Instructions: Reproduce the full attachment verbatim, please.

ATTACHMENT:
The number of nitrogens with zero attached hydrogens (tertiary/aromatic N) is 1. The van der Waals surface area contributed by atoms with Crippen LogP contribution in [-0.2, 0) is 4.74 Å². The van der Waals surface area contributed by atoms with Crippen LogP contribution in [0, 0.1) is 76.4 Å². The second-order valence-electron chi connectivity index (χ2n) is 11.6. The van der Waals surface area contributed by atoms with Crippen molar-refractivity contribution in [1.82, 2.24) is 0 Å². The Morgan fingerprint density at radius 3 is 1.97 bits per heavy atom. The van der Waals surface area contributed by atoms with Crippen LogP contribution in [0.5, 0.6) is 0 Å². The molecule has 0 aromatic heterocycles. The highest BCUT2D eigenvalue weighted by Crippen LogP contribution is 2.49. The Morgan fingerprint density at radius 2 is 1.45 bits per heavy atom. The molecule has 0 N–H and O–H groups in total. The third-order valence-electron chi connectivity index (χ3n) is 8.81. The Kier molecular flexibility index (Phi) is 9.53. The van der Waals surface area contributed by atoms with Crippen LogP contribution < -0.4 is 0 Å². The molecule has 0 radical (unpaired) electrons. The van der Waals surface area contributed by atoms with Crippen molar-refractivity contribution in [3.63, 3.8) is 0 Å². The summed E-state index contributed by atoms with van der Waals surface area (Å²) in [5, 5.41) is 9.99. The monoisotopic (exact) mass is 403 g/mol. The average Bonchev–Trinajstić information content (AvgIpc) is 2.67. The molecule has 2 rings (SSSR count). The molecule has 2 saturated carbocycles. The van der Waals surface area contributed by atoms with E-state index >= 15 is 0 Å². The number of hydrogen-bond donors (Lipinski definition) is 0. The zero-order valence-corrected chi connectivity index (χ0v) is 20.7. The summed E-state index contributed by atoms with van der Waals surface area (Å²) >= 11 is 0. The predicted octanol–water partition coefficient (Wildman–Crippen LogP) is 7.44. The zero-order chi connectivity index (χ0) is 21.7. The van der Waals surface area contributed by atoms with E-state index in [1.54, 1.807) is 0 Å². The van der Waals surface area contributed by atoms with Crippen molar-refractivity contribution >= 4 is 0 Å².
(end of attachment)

The number of nitrogens with zero attached hydrogens (tertiary/aromatic N) is 1. The van der Waals surface area contributed by atoms with Crippen LogP contribution in [-0.2, 0) is 4.74 Å². The van der Waals surface area contributed by atoms with Crippen LogP contribution in [0, 0.1) is 76.4 Å². The second-order valence-electron chi connectivity index (χ2n) is 11.6. The van der Waals surface area contributed by atoms with Crippen molar-refractivity contribution in [1.82, 2.24) is 0 Å². The Morgan fingerprint density at radius 3 is 1.97 bits per heavy atom. The van der Waals surface area contributed by atoms with Crippen LogP contribution in [0.5, 0.6) is 0 Å². The molecule has 0 aromatic heterocycles. The highest BCUT2D eigenvalue weighted by Crippen LogP contribution is 2.49. The Morgan fingerprint density at radius 2 is 1.45 bits per heavy atom. The molecule has 0 N–H and O–H groups in total. The third-order valence-electron chi connectivity index (χ3n) is 8.81. The Kier molecular flexibility index (Phi) is 9.53. The van der Waals surface area contributed by atoms with Crippen LogP contribution < -0.4 is 0 Å². The molecule has 0 radical (unpaired) electrons. The van der Waals surface area contributed by atoms with Crippen molar-refractivity contribution in [3.63, 3.8) is 0 Å². The summed E-state index contributed by atoms with van der Waals surface area (Å²) in [5, 5.41) is 9.99. The monoisotopic (exact) mass is 403 g/mol. The average Bonchev–Trinajstić information content (AvgIpc) is 2.67. The molecule has 2 rings (SSSR count). The molecule has 2 saturated carbocycles. The van der Waals surface area contributed by atoms with E-state index >= 15 is 0 Å². The number of hydrogen-bond donors (Lipinski definition) is 0. The zero-order valence-corrected chi connectivity index (χ0v) is 20.7. The summed E-state index contributed by atoms with van der Waals surface area (Å²) >= 11 is 0. The predicted octanol–water partition coefficient (Wildman–Crippen LogP) is 7.44. The zero-order chi connectivity index (χ0) is 21.7. The van der Waals surface area contributed by atoms with E-state index in [1.54, 1.807) is 0 Å². The van der Waals surface area contributed by atoms with Crippen molar-refractivity contribution >= 4 is 0 Å².